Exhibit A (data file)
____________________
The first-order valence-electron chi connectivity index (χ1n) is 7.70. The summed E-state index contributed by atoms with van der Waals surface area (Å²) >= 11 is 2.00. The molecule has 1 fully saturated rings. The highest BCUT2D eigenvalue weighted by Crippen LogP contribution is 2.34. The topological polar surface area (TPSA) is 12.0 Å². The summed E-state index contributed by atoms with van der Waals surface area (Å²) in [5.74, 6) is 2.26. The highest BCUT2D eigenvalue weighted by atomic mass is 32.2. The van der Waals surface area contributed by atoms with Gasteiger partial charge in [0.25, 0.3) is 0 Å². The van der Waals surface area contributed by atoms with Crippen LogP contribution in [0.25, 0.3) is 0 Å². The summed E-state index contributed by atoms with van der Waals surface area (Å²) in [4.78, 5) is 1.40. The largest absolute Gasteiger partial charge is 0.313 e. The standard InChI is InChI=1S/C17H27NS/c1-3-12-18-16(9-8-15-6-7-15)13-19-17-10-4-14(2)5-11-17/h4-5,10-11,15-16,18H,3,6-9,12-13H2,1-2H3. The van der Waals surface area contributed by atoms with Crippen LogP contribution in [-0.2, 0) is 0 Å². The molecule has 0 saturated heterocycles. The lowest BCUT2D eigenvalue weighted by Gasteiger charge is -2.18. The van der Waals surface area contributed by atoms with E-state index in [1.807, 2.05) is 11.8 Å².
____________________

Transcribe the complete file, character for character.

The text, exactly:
The first-order valence-electron chi connectivity index (χ1n) is 7.70. The summed E-state index contributed by atoms with van der Waals surface area (Å²) >= 11 is 2.00. The molecule has 1 fully saturated rings. The highest BCUT2D eigenvalue weighted by Crippen LogP contribution is 2.34. The topological polar surface area (TPSA) is 12.0 Å². The summed E-state index contributed by atoms with van der Waals surface area (Å²) in [5.74, 6) is 2.26. The highest BCUT2D eigenvalue weighted by atomic mass is 32.2. The van der Waals surface area contributed by atoms with Gasteiger partial charge in [0.25, 0.3) is 0 Å². The van der Waals surface area contributed by atoms with Crippen LogP contribution in [0.25, 0.3) is 0 Å². The summed E-state index contributed by atoms with van der Waals surface area (Å²) in [4.78, 5) is 1.40. The largest absolute Gasteiger partial charge is 0.313 e. The standard InChI is InChI=1S/C17H27NS/c1-3-12-18-16(9-8-15-6-7-15)13-19-17-10-4-14(2)5-11-17/h4-5,10-11,15-16,18H,3,6-9,12-13H2,1-2H3. The van der Waals surface area contributed by atoms with Crippen LogP contribution in [-0.2, 0) is 0 Å². The molecule has 0 saturated heterocycles. The lowest BCUT2D eigenvalue weighted by Gasteiger charge is -2.18. The van der Waals surface area contributed by atoms with E-state index in [1.807, 2.05) is 11.8 Å².